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comment by Grendel
Grendel  ·  1226 days ago  ·  link  ·    ·  parent  ·  post: Charlie Hebdo’s Multi-Million-Dollar Pile of Tragedy Money

    Dalil Boubakeur, the president of the French Council of the Muslim Faith, told me Charlie exemplifies “an occidental vision of Islam that is perfectly hostile.” He called the French Republic’s laïcité—its fiercely secular identity—“a passport to repress the rights of Muslims.”

    Emmanuel Todd, a historian and sociologist, has described the millions who demonstrated in support of Charlie after the killing as implicitly demanding “the right to blaspheme Islam,” which he characterized as the religion of the “oppressed.” He wrote that “millions of French people rushed into the street to assert, as a priority need of their society, the right to spit on the religion of the weakest.”

What a mess! I don't see how France can avoid a civil war at this point. Let this be a warning to other European countries: multiculturalism erodes a country's national unity, it breeds distrust and violence. It's a suicidal ideology, self-destructive behaviour at a national scale.




edricarica  ·  1226 days ago  ·  link  ·  

I live in France. Conventional, boring France, where everyone wears navy blue and eats cheese and watches cycling.

The idea of a civil war breaking out here is absurd. France is the least tense place I've lived. I grew up in London, where I felt the difficulties of multiculturalism much more acutely than I do here. In NYC, cultural differences between communities felt even more profound (I didn't see very many mixed-race kids the way I do in Europe, for example). I lived in Mexico City and Buenos Aires, in both of which I felt political tensions and anti-government sentiment to be much stronger than they are here. I lived in Madrid. Multiculturalism wasn't the issue there, but economics was a divisive topic. I lived in Moscow, where race relations were pretty strained, and the political leadership was... well, we all know about Putin.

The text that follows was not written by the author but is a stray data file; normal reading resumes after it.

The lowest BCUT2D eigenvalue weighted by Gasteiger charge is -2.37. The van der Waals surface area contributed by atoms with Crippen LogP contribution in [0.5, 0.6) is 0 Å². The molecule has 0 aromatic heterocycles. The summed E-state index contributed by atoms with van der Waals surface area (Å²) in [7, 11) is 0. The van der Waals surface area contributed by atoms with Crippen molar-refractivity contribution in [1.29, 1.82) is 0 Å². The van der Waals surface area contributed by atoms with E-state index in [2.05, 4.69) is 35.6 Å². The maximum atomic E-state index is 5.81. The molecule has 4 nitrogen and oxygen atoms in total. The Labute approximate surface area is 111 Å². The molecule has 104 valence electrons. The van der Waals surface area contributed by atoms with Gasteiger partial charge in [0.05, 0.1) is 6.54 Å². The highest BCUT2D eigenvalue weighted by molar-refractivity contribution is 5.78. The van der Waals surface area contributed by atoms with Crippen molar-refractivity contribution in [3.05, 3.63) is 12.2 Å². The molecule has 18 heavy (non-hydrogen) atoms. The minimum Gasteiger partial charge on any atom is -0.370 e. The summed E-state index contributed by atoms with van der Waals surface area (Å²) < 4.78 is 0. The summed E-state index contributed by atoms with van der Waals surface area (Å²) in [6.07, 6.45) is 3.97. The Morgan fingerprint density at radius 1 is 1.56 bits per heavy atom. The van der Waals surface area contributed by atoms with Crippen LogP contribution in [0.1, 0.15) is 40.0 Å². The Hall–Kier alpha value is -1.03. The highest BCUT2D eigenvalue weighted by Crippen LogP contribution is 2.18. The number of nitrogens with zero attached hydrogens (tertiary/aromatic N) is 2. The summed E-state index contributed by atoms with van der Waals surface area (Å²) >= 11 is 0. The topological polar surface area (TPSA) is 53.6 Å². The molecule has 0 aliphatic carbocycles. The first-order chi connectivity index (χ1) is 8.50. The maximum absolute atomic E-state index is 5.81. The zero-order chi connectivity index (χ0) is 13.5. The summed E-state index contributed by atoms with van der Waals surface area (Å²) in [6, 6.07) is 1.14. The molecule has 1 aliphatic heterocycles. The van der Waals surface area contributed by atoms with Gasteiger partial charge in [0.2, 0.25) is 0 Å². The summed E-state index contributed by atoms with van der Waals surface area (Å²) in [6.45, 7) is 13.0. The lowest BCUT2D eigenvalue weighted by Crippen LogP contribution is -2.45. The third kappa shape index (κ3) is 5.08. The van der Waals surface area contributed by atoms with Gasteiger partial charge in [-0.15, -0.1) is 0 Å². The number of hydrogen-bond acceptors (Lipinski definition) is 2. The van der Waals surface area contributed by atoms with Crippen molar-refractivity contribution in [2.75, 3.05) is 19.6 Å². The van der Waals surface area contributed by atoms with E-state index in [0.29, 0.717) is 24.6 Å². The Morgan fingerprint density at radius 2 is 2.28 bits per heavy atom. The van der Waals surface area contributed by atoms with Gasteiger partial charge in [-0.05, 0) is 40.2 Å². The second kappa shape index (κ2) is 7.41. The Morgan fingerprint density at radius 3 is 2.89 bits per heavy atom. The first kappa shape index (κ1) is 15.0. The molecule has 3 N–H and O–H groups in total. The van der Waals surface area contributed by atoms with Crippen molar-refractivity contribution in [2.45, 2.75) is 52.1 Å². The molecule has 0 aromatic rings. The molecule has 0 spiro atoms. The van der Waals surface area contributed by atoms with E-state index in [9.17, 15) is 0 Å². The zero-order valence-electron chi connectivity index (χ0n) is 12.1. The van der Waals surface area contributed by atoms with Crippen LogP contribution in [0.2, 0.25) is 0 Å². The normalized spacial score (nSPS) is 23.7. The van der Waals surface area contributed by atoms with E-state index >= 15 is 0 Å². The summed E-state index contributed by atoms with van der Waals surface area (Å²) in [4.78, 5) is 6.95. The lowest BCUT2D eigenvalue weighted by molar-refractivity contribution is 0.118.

But... in France? In France I see little muslim kids holding hands with little christian kids with their white French nannies (government childcare provision). I see French people buying olives in the North-African shops, and Arabs fixing Jewish people's cars.

Yes, there have been extremist-Islamic terrorist attacks. But there have been those all over the west. London had terrorist attacks, and no-one is heralding another English civil war. New York had terrorist attacks.

I'm not sure why someone would think France is about to erupt into Civil War. Maybe it's because the French press talks about race a lot. That's more a sign of an open press than it is of imminent war, though.

zouhair  ·  1226 days ago  ·  link  ·  

Thank you for this. This kind of news just brings racists and bigots out of the woods.

edricarica  ·  1225 days ago  ·  link  ·  

I think media coverage is to blame, tbh. Fox News came out with stuff like this after the Charlie Hebdo attacks (here's the French riposte. Somewhat infantile, but then I suppose the same could be said about Fox)

Grendel  ·  1226 days ago  ·  link  ·  

I appreciate your input, and I have no problem admitting that you have a better perspective on the situation than me, but I can't share your optimism.

When I see what happens in countries with a muslim majority, and I see that France has one of the biggest muslim populations in Europe, both in absolute numbers and percentage, and I see jewish people say that they don't feel safe any more, and then something like Charlie Hebdo happens and this is the reaction, and then you have a nationalist party gain so much support...

The way I see it, these are signs, that keep adding up; little by little, lines are being drawn, sides are forming. Sorry but I can't help but feel that the peaceful situation you described is the proverbial calm before the storm.

edricarica  ·  1226 days ago  ·  link  ·  

Interesting perspective.

I do see your point. The rise of the National Front party is certainly worrying, and points to increasing extremism.

A lot probably depends on how France fares economically over the next few years. If there is stagnation and further unemployment, things could go the way you envisage. I'm crossing my fingers that that doesn't happen, though...

zouhair  ·  1226 days ago  ·  link  ·  

What a bunch of reactionary comment you have here.